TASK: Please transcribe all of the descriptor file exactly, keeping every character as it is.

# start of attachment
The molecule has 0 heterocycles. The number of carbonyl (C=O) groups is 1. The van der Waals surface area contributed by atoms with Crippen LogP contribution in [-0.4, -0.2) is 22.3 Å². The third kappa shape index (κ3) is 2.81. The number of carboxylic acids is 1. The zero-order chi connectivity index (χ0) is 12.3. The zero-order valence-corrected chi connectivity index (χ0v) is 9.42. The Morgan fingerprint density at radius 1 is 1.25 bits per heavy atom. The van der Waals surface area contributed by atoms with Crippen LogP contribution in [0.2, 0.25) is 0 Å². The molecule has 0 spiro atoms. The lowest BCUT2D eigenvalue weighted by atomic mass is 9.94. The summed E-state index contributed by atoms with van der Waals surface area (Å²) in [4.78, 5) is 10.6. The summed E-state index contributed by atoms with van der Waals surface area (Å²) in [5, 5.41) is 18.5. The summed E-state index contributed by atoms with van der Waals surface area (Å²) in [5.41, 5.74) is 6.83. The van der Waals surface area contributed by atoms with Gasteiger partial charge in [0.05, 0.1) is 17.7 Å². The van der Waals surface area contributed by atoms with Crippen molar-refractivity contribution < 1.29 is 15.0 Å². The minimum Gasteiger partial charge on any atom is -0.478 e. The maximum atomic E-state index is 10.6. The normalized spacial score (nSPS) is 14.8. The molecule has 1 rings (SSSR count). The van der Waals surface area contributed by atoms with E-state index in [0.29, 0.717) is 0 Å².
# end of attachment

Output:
The molecule has 0 heterocycles. The number of carbonyl (C=O) groups is 1. The van der Waals surface area contributed by atoms with Crippen LogP contribution in [-0.4, -0.2) is 22.3 Å². The third kappa shape index (κ3) is 2.81. The number of carboxylic acids is 1. The zero-order chi connectivity index (χ0) is 12.3. The zero-order valence-corrected chi connectivity index (χ0v) is 9.42. The Morgan fingerprint density at radius 1 is 1.25 bits per heavy atom. The van der Waals surface area contributed by atoms with Crippen LogP contribution in [0.2, 0.25) is 0 Å². The molecule has 0 spiro atoms. The lowest BCUT2D eigenvalue weighted by atomic mass is 9.94. The summed E-state index contributed by atoms with van der Waals surface area (Å²) in [4.78, 5) is 10.6. The summed E-state index contributed by atoms with van der Waals surface area (Å²) in [5, 5.41) is 18.5. The summed E-state index contributed by atoms with van der Waals surface area (Å²) in [5.41, 5.74) is 6.83. The van der Waals surface area contributed by atoms with Gasteiger partial charge in [0.05, 0.1) is 17.7 Å². The van der Waals surface area contributed by atoms with Crippen molar-refractivity contribution < 1.29 is 15.0 Å². The minimum Gasteiger partial charge on any atom is -0.478 e. The maximum atomic E-state index is 10.6. The normalized spacial score (nSPS) is 14.8. The molecule has 1 rings (SSSR count). The van der Waals surface area contributed by atoms with E-state index in [0.29, 0.717) is 0 Å².